Hi Pete, where do I find the ultimate documentation all these binding syntaxes?
    It would be nice to have it all documented once and for all.
    Or alternatively which .net source files, class/method names, etc should we look at (I've tried to find it before, but without luck).
  2. Dr. WPFsays:
    Thanks for the heads up on this, Pete!

    You uncovered a regression that was caused by a recent attempt to optimize change notifications. The logic in FirePropertyChangedNotifications() was only raising the change for "Item[]" when the count of dictionary entries changed. Clearly, this won't work for setting a dictionary value if the key already exists because there is no change in Count. :S

    To fix this, I added a line to DoSetEntry() that will decrement the _countCache member for this particular case, which will, in turn, make sure that the "Item[]" change is raised.

    Note that I intentionally do not use the Binding.IndexerName property in my class, as this adds a framework dependency. I prefer that VM classes do not have dependencies on any of the System.Windows.* namespaces.

    Thanks again for catching this! The updated class should work much better. :D

    Cheers,
    -dw
  3. Israel Pereirasays:
    Hi Pete, Thanks for this post!

    I'm trying to implement something that I don't know if is possible.
    Let's assume I have a combobox with all the keys in my Dictionary with its SelectedValue property binded to property in my VM. In addition to this I have a label, in which I want to show the VALUE of the selected key in the combobox. How should I approach this through binding in XAML? What im trying to do is explained by the next code line (but it obviously doesn't work):

    <Label Content="{Binding [{Binding SelectedKey}], UpdateSourceTrigger=PropertyChanged}"/>

    If I change this: [{Binding SelectedKey}] for something like [1], it will display the Value with the Key = 1. But I don't know how to do it for a Dynamic string I guess.

    Thanks a lot for your help!
  4. Petesays:
    @Israel

    I would actually expose that info as properties off the viewmodel. When SelectedKey changes, change a SelectedValue (or more meaninfully named) property in the VM. Then bind to that from the UI.

    Pete
  5. Israel Pereirasays:
    @Pete

    Thanks a lot, that is exactly the way I managed to do it just after I posted my question. I wonder if there is a way to do it the way I was trying to before though.

    Israel
  6. Arnoud van Berssays:
    I think binding to indexers is broken in SL 4 RC

    See my post..
    http://forums.silverlight.net/forums/t/169250.aspx

    Can somebody confirm this behavior?

  7. Shanesays:
    How would you go about binding a Dictionary to a combobox in a scenario where you don't know how many fields you have. I want to see only the value and not the key from the Dictionary. The below binding works but you see the key value pair how do I make it show only the value?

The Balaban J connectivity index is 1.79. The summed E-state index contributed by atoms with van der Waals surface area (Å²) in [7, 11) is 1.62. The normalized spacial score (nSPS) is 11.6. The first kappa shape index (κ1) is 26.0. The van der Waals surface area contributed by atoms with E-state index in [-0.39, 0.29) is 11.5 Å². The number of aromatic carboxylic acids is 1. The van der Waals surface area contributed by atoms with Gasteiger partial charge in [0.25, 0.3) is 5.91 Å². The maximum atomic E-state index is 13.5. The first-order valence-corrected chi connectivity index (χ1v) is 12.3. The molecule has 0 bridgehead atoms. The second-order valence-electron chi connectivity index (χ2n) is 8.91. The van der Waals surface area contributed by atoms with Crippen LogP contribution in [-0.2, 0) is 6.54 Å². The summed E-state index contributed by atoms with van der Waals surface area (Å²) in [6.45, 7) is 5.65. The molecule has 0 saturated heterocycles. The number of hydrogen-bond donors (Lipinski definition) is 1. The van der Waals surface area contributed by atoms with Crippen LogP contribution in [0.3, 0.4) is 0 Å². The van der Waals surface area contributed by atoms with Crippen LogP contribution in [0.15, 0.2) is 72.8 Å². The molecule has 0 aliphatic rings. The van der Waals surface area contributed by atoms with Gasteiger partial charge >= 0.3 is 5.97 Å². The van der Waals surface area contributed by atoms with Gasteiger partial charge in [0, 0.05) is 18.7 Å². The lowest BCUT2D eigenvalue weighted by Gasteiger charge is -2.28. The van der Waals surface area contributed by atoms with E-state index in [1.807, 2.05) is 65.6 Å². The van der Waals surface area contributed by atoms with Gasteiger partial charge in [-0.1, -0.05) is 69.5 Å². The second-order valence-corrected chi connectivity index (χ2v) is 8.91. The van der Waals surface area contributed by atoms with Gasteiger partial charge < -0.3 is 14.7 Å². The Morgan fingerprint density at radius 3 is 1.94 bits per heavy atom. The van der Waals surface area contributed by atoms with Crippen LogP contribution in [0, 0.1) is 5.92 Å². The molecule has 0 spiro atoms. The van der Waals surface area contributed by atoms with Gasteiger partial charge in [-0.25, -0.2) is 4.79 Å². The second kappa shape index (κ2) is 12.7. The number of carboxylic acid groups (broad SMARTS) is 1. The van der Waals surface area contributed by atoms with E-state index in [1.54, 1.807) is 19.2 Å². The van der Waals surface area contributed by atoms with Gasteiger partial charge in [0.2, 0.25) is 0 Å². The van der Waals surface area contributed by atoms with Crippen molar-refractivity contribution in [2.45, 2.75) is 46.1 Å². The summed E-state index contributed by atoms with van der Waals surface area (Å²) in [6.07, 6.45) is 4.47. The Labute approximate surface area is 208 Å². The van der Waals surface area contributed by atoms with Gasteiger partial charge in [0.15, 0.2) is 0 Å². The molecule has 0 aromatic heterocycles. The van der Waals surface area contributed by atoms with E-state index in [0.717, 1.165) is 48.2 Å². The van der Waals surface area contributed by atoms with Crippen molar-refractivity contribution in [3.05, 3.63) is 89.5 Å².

<ComboBox ItemsSource="{Binding ValueCollection}" SelectedIndex="{Binding Value, Mode=TwoWay}" >

    </ComboBox>

    Thanks,

    Shane
  8. Karamvirsays:
    Hi Pete,

    I'm kinda newbie to wPF. Trying to implement "Observable Dictiobary"

    As suggested by you i've made the changes in Dr WPF version of "Observable Dictionary" for getting the change notifications.

    changes made are:

    // old version

    public TValue this[TKey key]
    {

    get { return (TValue)_keyedEntryCollection[key].Value; }
    set { DoSetEntry(key, value);}

    }



    // new version

    public TValue this[TKey key]
    {

    get { return (TValue)_keyedEntryCollection[key].Value; }

    set

    {
    DoSetEntry(key, value);

    OnPropertyChanged(Binding.IndexerName);

    }

    }

    But i'm getting the following error -

    Error:The name 'Binding' does not exist in the current context

    Would appreciate if you could suggest something.

    Regards
    Karamvir
  9. Karamvirsays:
    Pete,

    Thanks alot for the quick reply.

    Maybe i'm doing something wrong elsewhere in the code.

    Could you please check out the following thread.
    I've posted detailed description on the microsoft forum.

    http://social.msdn.microsoft.com/Forums/en/wpf/thread/9f562a00-5d11-4802-b869-27c143195e25

    Would appreciate your effort.

    Regards
    Karmvir

  10. Bigsbysays:
    Hi Peter & the gang,

    I was playing around with Expando's in Silverlight and bindings and, eventually got here. It looks like the Silverlight forgot something about the binding. The thing is that Item[] is no longer needed for the Binding when setting Path but it is needed for PropertyChanged notifications. This is where I got:

    public class Expando : INotifyPropertyChanged
    {
    private Dictionary<string, object> properties = new Dictionary<string, object>();

    public object this[string property]
    {
    get
    {
    if (!properties.ContainsKey(property)) return null;
    return properties[property];
    }
    set
    {
    if (!properties.ContainsKey(property))
    properties.Add(property, value);
    else
    properties[property] = value;
    RaiseExpandoPropertyChanged(property);
    }
    }

    private void RaiseExpandoPropertyChanged(string propertyName)
    {
    if (null != PropertyChanged)
    PropertyChanged(this, new PropertyChangedEventArgs(string.Format("Item[{0}]", propertyName)));
    }
    public event PropertyChangedEventHandler PropertyChanged;
    }

    This makes these bindings work and update as expected, i.e., when TextBoxes loose focus, TextBlocks.Text are updated:

    var expando = new Expando();
    expando["Name"] = "Some name";
    expando["Age"] = 23;
    DataContext = expando;

    <TextBox Text="{Binding [Name], Mode=TwoWay}"/>
    <TextBox Text="{Binding [Age], Mode=TwoWay}"/>
    <TextBlock Text="{Binding [Name]}"/>
    <TextBlock Text="{Binding [Age]}"/>
  11. mawryasays:
    Is it possible to bind the key to something, e.g.

    <TextBox Text="{Binding Fields[field1], Mode=TwoWay}" />

    might become something like

    <TextBox Text="{Binding Fields[{Binding Element=myElement, Path=myPath], Mode=TwoWay}" />

    Is that sort of thing even possible?
  12. Dharmasays:
    Check out latest build that is aliavable on Customer Only web site, it should get your issue resolved Make sure you always send the bug reports to support since blog comments are really not reliable way to get that tracked.
  13. Davesays:
    What are your thoughts on an ObservableDictionary to do what the following simple class would do (although not generic):

    public class DictionaryEntry : INotifyPropertyChanged
    {
    string key;
    object value;

    public string Key { get { this.key; } set { this.key = value; } }
    public object Value
    {
    get { return this.value; }
    set
    {
    this.value = value;
    OnPropertyChanged("Value");
    }
    }

    // Implement IPropertyChanged
    }

    You can then have an ObservableCollection<DictionaryEntry>.